Countdown begins to "Big Bang" machine launch
A start date has been given for a particle accelerator built by the European Organization for Nuclear Research (Cern) in Geneva.
The Large Hadron Collider (LHC) will be used by physicists to explore the make-up of "dark matter" – the invisible mass of energy that is believed to form 96 per cent of the universe.
The first attempt to circulate a beam in the SFr6 billion ($5.95 billion) instrument will be made on September 10, Cern announced on Thursday.
"It's been a long haul and we're eager to get the LHC research programme underway," said project leader Lyn Evans.
The accelerator will smash particles together at high speeds within a 27-kilometre tunnel. Scientists hope it will recreate the conditions that existed after the Big Bang, the theory that the universe expanded from an extremely dense and hot state some 13.7 billion years ago and continues to expand today.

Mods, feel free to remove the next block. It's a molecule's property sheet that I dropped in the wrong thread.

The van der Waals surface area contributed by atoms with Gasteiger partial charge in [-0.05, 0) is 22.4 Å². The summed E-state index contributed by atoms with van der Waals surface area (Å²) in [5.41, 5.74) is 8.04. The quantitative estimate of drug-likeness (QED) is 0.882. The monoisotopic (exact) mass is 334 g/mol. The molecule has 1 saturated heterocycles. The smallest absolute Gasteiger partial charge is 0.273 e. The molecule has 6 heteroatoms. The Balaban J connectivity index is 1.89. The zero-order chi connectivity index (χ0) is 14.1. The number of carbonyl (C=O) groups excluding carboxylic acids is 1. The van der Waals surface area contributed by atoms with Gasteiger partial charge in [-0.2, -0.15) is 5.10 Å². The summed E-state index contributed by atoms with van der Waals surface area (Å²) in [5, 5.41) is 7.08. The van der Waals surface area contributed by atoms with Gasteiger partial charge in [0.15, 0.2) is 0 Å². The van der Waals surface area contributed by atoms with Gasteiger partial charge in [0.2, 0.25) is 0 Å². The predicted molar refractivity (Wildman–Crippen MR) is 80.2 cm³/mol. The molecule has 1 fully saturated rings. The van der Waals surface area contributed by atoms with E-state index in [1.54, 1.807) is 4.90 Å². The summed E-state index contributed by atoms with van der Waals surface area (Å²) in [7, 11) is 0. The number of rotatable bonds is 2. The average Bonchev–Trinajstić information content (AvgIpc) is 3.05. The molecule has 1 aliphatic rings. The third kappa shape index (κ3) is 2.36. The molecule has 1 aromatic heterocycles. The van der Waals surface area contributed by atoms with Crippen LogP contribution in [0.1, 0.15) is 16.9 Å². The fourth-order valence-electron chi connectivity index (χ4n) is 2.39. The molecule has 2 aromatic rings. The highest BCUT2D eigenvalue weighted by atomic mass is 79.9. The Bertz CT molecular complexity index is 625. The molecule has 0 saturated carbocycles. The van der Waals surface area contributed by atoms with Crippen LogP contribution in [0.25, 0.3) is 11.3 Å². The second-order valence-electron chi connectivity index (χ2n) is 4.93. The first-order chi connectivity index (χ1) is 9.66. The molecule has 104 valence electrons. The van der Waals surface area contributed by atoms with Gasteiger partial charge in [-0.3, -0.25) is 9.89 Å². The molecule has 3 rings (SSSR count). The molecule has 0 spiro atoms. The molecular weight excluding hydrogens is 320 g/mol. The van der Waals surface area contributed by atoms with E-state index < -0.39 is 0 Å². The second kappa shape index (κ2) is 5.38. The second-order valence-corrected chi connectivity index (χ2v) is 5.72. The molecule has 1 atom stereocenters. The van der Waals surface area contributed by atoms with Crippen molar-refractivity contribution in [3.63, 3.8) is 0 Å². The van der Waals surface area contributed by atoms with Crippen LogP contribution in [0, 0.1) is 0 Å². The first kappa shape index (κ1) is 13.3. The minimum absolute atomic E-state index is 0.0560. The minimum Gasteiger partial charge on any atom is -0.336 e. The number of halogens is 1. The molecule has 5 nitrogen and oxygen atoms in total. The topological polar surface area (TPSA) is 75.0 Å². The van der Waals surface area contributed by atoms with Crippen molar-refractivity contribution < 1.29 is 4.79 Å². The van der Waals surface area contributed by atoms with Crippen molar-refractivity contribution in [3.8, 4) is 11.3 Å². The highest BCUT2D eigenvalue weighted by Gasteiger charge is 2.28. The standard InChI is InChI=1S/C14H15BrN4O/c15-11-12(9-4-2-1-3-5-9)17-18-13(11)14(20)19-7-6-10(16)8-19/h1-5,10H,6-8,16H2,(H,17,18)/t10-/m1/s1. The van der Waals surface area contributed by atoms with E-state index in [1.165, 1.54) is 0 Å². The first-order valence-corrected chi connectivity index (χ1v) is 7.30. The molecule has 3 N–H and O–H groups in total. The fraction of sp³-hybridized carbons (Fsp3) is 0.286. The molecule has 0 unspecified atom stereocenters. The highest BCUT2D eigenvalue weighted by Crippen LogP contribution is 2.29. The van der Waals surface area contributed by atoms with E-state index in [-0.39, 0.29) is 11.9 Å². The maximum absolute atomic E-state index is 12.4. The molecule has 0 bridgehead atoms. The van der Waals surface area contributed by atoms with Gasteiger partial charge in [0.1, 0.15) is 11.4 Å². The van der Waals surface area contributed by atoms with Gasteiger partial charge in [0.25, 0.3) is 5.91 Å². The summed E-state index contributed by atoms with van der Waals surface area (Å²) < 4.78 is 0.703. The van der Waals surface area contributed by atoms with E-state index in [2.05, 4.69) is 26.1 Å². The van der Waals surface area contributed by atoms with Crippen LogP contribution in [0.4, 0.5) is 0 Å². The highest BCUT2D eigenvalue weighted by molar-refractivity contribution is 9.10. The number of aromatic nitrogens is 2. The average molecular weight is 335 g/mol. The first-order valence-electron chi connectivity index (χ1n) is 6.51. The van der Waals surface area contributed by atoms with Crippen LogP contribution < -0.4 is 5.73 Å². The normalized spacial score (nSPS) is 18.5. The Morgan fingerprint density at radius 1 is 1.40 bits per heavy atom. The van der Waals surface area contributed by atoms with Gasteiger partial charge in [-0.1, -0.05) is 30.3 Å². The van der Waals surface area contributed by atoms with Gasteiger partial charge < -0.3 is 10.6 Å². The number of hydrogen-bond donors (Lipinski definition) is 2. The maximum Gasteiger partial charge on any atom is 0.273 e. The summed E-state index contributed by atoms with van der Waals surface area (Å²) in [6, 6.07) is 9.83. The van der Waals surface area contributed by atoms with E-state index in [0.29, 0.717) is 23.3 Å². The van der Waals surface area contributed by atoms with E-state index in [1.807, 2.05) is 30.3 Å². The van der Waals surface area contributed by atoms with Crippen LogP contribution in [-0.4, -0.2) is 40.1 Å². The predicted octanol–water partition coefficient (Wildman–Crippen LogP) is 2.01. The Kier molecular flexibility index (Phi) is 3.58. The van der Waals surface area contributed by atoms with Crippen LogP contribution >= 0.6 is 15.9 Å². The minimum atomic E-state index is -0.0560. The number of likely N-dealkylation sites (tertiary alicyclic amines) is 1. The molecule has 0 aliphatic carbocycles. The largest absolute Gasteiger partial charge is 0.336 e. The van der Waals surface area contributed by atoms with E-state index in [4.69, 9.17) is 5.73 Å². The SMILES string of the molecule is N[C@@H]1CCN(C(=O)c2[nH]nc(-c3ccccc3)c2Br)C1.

The LHC tunnel runs between Lake Geneva and the Jura mountain range and generates temperatures colder than deep space. It has been in construction for 15 years.
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